Following the discussion and status set out in our September 2020 blog post, Proposal for a Governmental IBOR Transition in the European Union, the proposed amendment to the EU Benchmark Regulation (“BMR”) has been developed further and a consolidated version published reflecting the text agreed by the Council of the European Union and the European Parliament.

Continue Reading Update on the Proposal for a Governmental IBOR Transition in the European Union

Following the implementation of the EU Benchmark Regulation (“BMR”), the Euro Interbank Offered Rate (“EURIBOR”) was modified to a hybrid methodology that relies on a three-level waterfall that prioritises the use of real transaction data when available from a group of 18 quoting European banks. As a result, EURIBOR is considered compliant under the BMR, and its administrator, the European Money Markets Institute (“EMMI”), is authorized and registered under Article 34 of the BMR. Therefore, the use of EURIBOR is expected to continue, subject to periodic reassessment in accordance with the BMR, and the financial and capital markets do not need to transition to a replacement benchmark, as is the case with many other IBORs.

Nonetheless, in January 2019 and November 2019 the Working Group on Euro Risk-Free Rates (“Euro Working Group”) published general principles and recommendations to the market with respect to the inclusion of fallback provisions in contracts that reference EURIBOR, to mitigate the risks of a temporary or permanent cessation and to make these contracts future proof. This action was in line BMR requirements that EU supervised entities provide robust written plans to address the unavailability of benchmarks including EURIBOR and implement such plans in new contracts.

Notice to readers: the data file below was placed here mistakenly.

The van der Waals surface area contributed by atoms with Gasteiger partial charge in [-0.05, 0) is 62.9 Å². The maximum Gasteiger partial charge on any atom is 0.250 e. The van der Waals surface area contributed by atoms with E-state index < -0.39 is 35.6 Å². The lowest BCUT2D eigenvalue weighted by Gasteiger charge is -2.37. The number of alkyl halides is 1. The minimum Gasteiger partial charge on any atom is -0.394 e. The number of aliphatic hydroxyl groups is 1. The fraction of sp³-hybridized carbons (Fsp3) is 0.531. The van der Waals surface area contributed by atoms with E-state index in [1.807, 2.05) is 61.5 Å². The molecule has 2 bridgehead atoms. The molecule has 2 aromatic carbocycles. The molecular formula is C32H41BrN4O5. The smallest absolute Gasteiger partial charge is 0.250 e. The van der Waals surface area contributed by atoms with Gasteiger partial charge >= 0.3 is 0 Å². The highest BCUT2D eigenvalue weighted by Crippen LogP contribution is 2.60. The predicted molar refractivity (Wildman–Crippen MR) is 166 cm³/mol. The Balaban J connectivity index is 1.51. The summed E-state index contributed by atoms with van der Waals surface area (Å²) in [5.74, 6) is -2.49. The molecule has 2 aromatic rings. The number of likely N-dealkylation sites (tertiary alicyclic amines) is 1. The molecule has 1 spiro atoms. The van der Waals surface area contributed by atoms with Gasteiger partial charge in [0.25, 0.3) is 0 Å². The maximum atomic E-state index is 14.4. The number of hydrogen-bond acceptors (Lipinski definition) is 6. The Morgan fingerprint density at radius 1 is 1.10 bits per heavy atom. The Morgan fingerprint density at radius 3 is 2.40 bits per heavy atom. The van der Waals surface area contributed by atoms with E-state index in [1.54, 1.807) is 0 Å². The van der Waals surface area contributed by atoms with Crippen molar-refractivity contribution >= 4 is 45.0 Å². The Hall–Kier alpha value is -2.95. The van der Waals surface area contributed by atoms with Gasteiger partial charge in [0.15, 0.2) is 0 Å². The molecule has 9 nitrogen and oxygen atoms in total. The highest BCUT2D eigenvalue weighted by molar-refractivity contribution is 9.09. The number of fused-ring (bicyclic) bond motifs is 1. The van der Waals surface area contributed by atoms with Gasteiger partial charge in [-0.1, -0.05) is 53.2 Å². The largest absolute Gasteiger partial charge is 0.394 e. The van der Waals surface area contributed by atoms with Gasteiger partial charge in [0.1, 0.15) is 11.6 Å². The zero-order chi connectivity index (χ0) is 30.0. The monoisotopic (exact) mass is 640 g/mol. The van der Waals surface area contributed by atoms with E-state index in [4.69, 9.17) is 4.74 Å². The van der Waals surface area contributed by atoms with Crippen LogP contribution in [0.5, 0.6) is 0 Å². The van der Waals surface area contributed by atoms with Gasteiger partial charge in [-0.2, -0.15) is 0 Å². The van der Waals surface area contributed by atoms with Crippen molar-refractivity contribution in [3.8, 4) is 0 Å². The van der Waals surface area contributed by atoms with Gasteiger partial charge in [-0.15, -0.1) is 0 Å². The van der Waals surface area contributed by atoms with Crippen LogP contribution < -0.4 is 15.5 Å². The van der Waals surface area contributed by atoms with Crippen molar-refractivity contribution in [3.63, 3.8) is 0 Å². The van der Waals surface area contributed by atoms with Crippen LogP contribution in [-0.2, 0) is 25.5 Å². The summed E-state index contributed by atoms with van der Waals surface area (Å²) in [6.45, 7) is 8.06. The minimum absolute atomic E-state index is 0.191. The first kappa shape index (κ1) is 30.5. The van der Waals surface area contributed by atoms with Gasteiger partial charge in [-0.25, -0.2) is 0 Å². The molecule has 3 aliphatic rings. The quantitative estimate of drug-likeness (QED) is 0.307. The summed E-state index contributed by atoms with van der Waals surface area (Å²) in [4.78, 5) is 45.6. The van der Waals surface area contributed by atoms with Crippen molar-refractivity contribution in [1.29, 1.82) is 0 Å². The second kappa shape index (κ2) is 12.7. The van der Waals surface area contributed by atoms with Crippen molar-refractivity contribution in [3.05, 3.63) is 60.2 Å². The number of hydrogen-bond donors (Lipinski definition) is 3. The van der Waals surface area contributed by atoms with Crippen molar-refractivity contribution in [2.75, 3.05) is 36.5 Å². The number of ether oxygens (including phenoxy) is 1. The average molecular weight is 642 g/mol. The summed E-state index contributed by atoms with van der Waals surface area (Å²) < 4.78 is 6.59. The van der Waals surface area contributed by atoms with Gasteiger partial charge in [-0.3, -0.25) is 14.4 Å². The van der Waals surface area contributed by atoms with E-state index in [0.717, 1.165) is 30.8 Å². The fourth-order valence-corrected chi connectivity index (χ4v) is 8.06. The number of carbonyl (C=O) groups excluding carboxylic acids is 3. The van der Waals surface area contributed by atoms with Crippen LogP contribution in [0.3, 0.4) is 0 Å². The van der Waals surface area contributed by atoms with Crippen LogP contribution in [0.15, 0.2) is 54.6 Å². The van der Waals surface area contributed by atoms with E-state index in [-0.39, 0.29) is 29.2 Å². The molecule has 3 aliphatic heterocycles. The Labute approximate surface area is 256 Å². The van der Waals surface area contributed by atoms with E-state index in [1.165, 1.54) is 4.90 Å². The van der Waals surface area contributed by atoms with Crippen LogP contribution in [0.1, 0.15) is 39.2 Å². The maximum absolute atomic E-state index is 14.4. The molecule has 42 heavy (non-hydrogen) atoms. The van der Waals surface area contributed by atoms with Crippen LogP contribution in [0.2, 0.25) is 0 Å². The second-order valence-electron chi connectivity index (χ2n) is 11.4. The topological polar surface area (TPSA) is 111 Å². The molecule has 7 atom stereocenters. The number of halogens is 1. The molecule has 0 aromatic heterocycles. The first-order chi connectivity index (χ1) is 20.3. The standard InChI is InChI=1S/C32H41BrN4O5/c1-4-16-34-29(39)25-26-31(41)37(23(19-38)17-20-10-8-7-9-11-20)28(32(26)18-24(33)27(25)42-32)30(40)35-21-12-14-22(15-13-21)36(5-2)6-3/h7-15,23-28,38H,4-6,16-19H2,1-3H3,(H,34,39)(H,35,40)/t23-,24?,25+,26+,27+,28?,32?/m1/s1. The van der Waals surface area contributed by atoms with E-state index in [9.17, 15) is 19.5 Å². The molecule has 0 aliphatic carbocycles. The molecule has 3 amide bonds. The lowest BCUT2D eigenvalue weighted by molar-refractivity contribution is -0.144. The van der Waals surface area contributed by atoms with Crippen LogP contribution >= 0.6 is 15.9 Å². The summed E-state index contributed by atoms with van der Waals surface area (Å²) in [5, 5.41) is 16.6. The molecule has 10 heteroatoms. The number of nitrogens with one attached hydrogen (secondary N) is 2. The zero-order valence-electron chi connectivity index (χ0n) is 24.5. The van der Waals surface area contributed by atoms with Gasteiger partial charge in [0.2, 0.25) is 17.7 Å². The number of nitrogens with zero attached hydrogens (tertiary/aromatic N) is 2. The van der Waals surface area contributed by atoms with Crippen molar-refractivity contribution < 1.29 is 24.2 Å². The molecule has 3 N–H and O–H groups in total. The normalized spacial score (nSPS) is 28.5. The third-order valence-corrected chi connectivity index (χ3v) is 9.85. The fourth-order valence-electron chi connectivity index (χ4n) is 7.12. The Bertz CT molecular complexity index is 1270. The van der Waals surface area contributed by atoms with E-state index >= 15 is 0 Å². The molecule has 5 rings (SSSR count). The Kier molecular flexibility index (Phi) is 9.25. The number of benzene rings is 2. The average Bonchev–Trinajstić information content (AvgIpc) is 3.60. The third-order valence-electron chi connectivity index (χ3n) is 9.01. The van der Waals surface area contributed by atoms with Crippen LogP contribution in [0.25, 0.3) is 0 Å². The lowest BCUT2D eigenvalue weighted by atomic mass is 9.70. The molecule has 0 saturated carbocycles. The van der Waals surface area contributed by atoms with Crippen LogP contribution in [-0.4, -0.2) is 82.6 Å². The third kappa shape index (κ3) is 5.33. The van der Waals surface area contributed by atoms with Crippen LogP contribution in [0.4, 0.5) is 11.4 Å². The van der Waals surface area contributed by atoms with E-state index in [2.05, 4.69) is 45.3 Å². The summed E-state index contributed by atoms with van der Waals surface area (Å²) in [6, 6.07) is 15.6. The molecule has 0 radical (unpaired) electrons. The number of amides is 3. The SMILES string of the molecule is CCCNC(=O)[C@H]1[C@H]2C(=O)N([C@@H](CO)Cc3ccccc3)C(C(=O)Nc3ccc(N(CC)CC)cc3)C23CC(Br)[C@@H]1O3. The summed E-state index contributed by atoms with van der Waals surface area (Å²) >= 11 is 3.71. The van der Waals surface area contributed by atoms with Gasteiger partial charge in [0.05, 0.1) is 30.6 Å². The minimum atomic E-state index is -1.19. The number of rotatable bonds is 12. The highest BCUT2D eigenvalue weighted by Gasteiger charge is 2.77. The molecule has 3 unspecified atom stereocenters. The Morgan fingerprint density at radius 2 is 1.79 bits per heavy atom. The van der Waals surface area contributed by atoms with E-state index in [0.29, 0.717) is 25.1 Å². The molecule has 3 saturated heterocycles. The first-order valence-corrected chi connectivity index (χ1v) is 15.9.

Continue Reading In Search of a Common Market Standard for EURIBOR Fallback Clauses

Many IBOR remediation projects raise a basic question: How do you find, collect, review, and remediate the right contracts? A company might have thousands of contracts that need to be repapered, and those contracts might be scattered throughout electronic file systems and hardcopy records.

Fortunately, litigators have spent the past few decades wrestling with very similar questions, which crop up in the discovery process in any large-scale modern litigation. As the number of discoverable electronic documents exploded over time, litigators began developing sophisticated processes for finding, collecting, and reviewing them so that they could be produced to opposing counsel or used at trial. Those time-tested e-discovery techniques can be applied to IBOR remediation projects.

Continue Reading e-Discovery and IBOR Remediation: Similar Techniques, Different Goals